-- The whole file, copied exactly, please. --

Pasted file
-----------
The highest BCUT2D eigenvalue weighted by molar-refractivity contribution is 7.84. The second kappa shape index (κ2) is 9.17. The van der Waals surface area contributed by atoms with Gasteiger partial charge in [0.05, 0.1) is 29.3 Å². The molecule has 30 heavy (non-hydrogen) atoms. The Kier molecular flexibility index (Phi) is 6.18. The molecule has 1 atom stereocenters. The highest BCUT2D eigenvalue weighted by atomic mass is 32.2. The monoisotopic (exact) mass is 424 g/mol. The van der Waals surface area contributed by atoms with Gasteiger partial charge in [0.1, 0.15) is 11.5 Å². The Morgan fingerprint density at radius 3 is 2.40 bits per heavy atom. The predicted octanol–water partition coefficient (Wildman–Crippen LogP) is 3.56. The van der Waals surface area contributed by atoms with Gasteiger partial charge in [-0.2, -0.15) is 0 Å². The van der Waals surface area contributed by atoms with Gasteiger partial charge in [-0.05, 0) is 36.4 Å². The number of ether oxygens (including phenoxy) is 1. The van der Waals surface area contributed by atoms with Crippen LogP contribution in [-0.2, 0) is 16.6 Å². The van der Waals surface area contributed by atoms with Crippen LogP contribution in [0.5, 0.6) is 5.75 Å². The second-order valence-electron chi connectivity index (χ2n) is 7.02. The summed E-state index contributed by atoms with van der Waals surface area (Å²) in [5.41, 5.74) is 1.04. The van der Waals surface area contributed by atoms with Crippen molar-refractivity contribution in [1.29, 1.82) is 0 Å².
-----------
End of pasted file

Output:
The highest BCUT2D eigenvalue weighted by molar-refractivity contribution is 7.84. The second kappa shape index (κ2) is 9.17. The van der Waals surface area contributed by atoms with Gasteiger partial charge in [0.05, 0.1) is 29.3 Å². The molecule has 30 heavy (non-hydrogen) atoms. The Kier molecular flexibility index (Phi) is 6.18. The molecule has 1 atom stereocenters. The highest BCUT2D eigenvalue weighted by atomic mass is 32.2. The monoisotopic (exact) mass is 424 g/mol. The van der Waals surface area contributed by atoms with Gasteiger partial charge in [0.1, 0.15) is 11.5 Å². The Morgan fingerprint density at radius 3 is 2.40 bits per heavy atom. The predicted octanol–water partition coefficient (Wildman–Crippen LogP) is 3.56. The van der Waals surface area contributed by atoms with Gasteiger partial charge in [-0.2, -0.15) is 0 Å². The van der Waals surface area contributed by atoms with Gasteiger partial charge in [-0.05, 0) is 36.4 Å². The number of ether oxygens (including phenoxy) is 1. The van der Waals surface area contributed by atoms with Crippen LogP contribution in [-0.2, 0) is 16.6 Å². The van der Waals surface area contributed by atoms with Crippen LogP contribution in [0.5, 0.6) is 5.75 Å². The second-order valence-electron chi connectivity index (χ2n) is 7.02. The summed E-state index contributed by atoms with van der Waals surface area (Å²) in [5.41, 5.74) is 1.04. The van der Waals surface area contributed by atoms with Crippen molar-refractivity contribution in [1.29, 1.82) is 0 Å².